Students of Color and the Achievement Gap
Eliminating the achievement gap for students of color has been a priority at both the federal and state levels. Issues of cultural relevance, rigor, and belonging are just a few that educators must consider when creating and implementing lessons. On this page you will find an ever-growing archive of articles, tools, and resources focused on effectively teaching these students.
According to EdWeek, 62 big-city school systems have pledged support to President Obama's "My Brother's Keeper" initiative dedicated to improving academic outcomes for African-American and Latino males.1 But keeping this pledge will require educators, throughout Michigan and across the nation, to address the often uncomfortable issues around how they feel about and deal with young males of color. It also means moving beyond negative stereotypes and preconceptions. According to Dr. Darron T. Smith, "Negative representations of African-American males are readily visible and conveyed to the public through the news, film, music videos, reality television and other programming and forms of media."2
Our failure to engage in this most important dialogue about race, racism, power... significantly limits the manner in which various individuals can talk about their experiences [and] also prevents us from hearing and empathizing with the pain, frustration, and deep seated anger... particularly our young people, because they have been told that race is unimportant.
- Tyrone Howard, 2008.
In a previous article, I asked educators to consider the stories they could tell using culturally-situated data dialogues. Here I return to the significance of centering culture in data dialogues, because discussions about student academic performance and overall development are inadequate and potentially harmful when excluding explicit examination of how issues of race, ethnicity, gender, language, and social class shape instruction and learning outcomes. Oftentimes students who have been historically disenfranchised by the educational system are the subgroups of focus for academic intervention (e.g., low-income students, boys of color, English Language Learners). Using data dialogues to better understand how culture mediates school leadership, parent engagement, teacher instruction, and student learning can result in more focused goal-setting for school improvement plans and identification of expectations that are culturally relevant and responsive.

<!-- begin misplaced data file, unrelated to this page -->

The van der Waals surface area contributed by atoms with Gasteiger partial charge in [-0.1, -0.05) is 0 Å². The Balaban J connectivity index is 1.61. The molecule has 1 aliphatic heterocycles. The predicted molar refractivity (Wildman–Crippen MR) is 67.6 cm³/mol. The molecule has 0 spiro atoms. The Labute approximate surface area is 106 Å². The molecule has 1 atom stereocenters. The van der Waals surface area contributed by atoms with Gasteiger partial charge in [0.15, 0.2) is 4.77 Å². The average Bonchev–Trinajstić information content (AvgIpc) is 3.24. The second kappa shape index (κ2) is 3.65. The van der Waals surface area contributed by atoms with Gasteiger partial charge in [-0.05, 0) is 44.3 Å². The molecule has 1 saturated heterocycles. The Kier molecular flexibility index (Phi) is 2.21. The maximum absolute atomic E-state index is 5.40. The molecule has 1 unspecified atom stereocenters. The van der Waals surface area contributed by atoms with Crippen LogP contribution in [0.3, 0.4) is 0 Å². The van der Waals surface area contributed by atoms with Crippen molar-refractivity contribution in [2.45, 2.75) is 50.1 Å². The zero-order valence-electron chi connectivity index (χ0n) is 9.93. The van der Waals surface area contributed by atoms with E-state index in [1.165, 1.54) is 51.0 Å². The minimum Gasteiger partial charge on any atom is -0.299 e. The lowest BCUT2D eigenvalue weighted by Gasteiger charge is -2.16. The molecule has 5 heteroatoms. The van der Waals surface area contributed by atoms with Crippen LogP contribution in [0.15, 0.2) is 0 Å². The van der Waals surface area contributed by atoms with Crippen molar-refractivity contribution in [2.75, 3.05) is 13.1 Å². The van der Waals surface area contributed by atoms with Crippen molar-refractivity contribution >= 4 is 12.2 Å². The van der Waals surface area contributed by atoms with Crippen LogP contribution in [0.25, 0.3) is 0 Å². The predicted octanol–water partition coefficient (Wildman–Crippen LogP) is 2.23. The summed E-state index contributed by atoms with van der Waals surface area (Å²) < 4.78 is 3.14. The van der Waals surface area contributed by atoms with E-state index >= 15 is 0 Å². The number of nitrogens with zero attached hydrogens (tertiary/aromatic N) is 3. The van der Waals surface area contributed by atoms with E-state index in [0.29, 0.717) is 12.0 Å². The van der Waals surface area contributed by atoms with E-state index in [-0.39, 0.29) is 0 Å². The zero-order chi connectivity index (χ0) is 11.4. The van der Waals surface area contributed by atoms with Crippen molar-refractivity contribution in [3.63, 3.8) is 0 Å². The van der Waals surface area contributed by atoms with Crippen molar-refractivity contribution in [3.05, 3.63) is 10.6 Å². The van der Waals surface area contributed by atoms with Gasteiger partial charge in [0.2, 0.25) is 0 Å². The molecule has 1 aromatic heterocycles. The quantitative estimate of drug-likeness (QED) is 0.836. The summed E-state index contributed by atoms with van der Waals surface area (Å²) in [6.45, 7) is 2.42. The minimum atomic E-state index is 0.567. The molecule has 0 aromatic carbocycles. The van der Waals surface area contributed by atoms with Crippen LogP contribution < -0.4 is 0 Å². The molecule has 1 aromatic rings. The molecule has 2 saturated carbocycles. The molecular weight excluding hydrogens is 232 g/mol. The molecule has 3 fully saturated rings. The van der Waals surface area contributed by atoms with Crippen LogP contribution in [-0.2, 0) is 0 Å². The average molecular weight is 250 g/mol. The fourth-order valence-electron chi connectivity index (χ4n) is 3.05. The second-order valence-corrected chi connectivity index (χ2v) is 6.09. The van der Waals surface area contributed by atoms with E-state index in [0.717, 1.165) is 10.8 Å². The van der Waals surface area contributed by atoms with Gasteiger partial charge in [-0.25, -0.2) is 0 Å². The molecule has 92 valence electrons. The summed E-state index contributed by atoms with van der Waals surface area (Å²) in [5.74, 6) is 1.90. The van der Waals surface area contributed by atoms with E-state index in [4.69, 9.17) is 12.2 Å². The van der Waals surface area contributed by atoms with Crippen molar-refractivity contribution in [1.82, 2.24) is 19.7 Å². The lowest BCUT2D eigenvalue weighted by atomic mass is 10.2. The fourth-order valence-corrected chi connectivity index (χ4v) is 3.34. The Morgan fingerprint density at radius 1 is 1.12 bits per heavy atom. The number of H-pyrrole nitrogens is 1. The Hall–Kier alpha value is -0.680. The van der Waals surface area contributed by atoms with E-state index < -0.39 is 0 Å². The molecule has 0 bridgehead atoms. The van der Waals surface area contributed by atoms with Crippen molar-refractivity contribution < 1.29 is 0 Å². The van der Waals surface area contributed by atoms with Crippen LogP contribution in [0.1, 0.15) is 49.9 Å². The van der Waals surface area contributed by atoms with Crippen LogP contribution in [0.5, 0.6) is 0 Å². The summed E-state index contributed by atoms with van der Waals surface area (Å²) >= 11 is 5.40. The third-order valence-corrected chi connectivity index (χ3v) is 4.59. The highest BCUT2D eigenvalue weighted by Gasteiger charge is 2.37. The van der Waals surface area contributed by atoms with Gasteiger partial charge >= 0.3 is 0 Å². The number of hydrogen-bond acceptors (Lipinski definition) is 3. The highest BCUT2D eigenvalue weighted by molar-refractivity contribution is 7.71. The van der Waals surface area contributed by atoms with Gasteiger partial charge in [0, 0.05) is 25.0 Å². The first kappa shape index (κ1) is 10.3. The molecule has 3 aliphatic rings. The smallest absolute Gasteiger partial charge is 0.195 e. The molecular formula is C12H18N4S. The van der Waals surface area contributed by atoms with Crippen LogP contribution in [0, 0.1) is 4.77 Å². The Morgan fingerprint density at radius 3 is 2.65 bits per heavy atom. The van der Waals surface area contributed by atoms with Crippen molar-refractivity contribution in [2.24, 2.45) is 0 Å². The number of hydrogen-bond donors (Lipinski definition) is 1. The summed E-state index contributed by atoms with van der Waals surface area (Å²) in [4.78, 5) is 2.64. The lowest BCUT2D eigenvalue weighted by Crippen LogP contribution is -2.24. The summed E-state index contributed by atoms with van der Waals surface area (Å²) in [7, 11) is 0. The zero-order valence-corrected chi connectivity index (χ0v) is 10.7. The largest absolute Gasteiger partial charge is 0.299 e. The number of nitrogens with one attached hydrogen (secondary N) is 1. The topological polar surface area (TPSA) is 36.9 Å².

Book Author: Campbell Jones et al. (2010)
The diversity in today's schools is continually increasing and educators are being called upon to teach every child, regardless of race, class, gender, disability, or other indicators of difference. This raises questions such as:
- What are the most effective instructional techniques needed to educate students from diverse backgrounds?
- What levels of cultural knowledge do teachers and leaders need to educate children from diverse backgrounds?
- And in what ways can schools fulfill their responsibility to educate every child? (p. iv)
When Dorinda Carter Andrews was a high school teacher, she was her own worst critic about how issues of culture, power and privilege impacted her teaching. She devoted time and energy toward reflective practice and trained to be a more effective multicultural educator. Now an associate professor at Michigan State University (MSU), Carter Andrews shared in last month’s MI Toolkit article strategies to become a more effective multicultural educator which, she says, is “not an option but a must” to serve all student demographics.